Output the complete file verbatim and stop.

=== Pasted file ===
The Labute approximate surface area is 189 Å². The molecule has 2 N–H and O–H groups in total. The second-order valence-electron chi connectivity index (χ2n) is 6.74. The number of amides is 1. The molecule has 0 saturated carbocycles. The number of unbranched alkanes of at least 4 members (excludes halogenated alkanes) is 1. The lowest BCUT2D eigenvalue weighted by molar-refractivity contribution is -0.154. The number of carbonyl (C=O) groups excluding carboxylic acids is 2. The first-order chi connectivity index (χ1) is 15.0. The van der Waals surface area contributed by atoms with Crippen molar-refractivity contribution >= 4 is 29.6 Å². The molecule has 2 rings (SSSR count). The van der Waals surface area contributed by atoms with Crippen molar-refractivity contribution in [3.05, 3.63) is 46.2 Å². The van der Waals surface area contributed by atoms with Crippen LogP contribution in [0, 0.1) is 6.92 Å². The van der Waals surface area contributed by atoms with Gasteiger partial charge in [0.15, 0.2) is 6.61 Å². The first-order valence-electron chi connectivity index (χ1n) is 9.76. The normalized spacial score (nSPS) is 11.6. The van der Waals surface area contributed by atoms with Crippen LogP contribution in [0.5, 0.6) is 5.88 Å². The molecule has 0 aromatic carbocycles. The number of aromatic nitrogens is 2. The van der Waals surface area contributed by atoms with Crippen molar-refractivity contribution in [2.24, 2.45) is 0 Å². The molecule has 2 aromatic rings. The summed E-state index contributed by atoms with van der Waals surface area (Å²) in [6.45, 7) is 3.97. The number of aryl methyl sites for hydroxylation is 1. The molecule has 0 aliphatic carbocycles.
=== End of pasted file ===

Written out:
The Labute approximate surface area is 189 Å². The molecule has 2 N–H and O–H groups in total. The second-order valence-electron chi connectivity index (χ2n) is 6.74. The number of amides is 1. The molecule has 0 saturated carbocycles. The number of unbranched alkanes of at least 4 members (excludes halogenated alkanes) is 1. The lowest BCUT2D eigenvalue weighted by molar-refractivity contribution is -0.154. The number of carbonyl (C=O) groups excluding carboxylic acids is 2. The first-order chi connectivity index (χ1) is 15.0. The van der Waals surface area contributed by atoms with Crippen molar-refractivity contribution >= 4 is 29.6 Å². The molecule has 2 rings (SSSR count). The van der Waals surface area contributed by atoms with Crippen molar-refractivity contribution in [3.05, 3.63) is 46.2 Å². The van der Waals surface area contributed by atoms with Crippen LogP contribution in [0, 0.1) is 6.92 Å². The van der Waals surface area contributed by atoms with Gasteiger partial charge in [0.15, 0.2) is 6.61 Å². The first-order valence-electron chi connectivity index (χ1n) is 9.76. The normalized spacial score (nSPS) is 11.6. The van der Waals surface area contributed by atoms with Crippen LogP contribution in [0.5, 0.6) is 5.88 Å². The molecule has 0 aromatic carbocycles. The number of aromatic nitrogens is 2. The van der Waals surface area contributed by atoms with Crippen molar-refractivity contribution in [2.24, 2.45) is 0 Å². The molecule has 2 aromatic rings. The summed E-state index contributed by atoms with van der Waals surface area (Å²) in [6.45, 7) is 3.97. The number of aryl methyl sites for hydroxylation is 1. The molecule has 0 aliphatic carbocycles.